The Dual Credit Academy could be the vehicle by which assistance is provided to students in preparation for dual-credit courses or simply orienting them for college. Faculty or college-age tutors could work with elementary and middle school students. Tutoring, by faculty or university student service groups, could be offered to K-12 schools. We should be regular fixtures in the buildings of our local public and private schools. Teachers and administrators really like this as it takes pressure off of teachers to do after-school tutoring and establishes a true partnership between higher education and K-12 systems. Further, not all tutoring must be done face-to-face. Simple but effective videos can be developed between the classroom teacher and faculty member that address specific topics in which students are struggling. They just need to be viewable on a smart phone or tablet, the technology of choice for this generation of student.
Once a great relationship has been established with the local schools, it might be possible to have an office space dedicated to your institution. Provide a faculty member the time to dedicate efforts to coordinate the activities, which could also mean teacher professional development, and be a regular presence in the school. Every school is different and their needs will be different and dependent upon the teacher and student populations. The key to any successful effort in this area is to establish a respected relationship between the K-12 schools and the college. There are many models to effective dual credit; students attend classes on the campus of the college; faculty travel to the school and hold class at the high school; online delivery of classes; and synchronous, interactive delivery to high school classrooms using a large monitor and two-way cameras from a classroom on the college campus populated with college students. These are few we have done at Valdosta State University that have been successful for us.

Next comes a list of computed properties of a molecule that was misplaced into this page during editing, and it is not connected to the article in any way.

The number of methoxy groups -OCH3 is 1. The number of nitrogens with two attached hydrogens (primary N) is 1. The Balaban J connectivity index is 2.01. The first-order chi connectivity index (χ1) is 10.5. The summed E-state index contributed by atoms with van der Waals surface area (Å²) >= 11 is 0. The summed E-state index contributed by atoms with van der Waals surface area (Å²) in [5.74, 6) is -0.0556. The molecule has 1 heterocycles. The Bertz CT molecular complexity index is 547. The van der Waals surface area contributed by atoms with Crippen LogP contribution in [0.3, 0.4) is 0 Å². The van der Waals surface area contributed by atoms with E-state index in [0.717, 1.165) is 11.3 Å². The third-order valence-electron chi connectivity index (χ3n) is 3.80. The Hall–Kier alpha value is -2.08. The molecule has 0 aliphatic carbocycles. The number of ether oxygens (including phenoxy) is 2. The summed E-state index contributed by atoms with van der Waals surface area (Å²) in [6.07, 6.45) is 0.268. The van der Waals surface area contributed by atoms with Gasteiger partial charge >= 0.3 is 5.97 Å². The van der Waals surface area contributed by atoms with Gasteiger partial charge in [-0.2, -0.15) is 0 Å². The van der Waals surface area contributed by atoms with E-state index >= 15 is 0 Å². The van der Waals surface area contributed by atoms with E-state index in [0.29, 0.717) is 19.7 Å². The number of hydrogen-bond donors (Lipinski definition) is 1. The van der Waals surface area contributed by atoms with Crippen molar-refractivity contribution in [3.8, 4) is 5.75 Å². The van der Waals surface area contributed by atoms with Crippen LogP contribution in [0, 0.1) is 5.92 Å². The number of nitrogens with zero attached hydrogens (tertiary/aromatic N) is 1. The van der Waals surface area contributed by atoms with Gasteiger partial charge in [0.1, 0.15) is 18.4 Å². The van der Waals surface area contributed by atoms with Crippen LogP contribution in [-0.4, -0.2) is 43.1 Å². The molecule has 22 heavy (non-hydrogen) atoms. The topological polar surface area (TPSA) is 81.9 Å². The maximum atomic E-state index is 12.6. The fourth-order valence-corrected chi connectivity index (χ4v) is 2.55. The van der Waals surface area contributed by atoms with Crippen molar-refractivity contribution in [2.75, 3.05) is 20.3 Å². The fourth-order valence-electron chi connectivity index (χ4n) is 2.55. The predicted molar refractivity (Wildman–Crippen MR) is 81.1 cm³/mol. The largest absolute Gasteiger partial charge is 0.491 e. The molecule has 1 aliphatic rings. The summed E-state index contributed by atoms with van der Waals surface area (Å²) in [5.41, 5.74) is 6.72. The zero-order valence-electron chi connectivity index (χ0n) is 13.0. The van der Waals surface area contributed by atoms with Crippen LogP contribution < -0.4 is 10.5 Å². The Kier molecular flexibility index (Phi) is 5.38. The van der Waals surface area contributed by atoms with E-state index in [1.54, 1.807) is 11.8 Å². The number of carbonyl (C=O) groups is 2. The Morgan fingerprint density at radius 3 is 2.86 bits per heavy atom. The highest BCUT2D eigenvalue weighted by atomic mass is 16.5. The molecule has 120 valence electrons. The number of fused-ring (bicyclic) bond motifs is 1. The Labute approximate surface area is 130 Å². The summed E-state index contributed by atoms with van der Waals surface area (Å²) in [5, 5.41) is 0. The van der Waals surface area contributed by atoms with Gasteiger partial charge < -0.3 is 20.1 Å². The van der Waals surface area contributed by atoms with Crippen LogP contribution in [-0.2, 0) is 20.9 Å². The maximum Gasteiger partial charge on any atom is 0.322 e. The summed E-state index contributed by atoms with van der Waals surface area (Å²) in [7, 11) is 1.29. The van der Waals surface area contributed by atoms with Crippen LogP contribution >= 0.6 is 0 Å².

The age of “if you build it, they will come” is long gone in higher education and those that cling to this thought will slowly wither and disappear. We must, in higher education, take a proactive stance to support our K-12 schools, assist the students in their preparation for college, and form strong partnerships with our local school systems. There is no longer a clear separation between high school and higher education and we must be creative, innovative, and set our higher education arrogances aside to partner with the children and schools in our local areas. This not only helps the students and teachers but also creates a pipeline of students that will choose the known college over the unknown. Their future is brighter as a result and the future of many colleges across the country may actually depend upon it.
Author Perspective: Administrator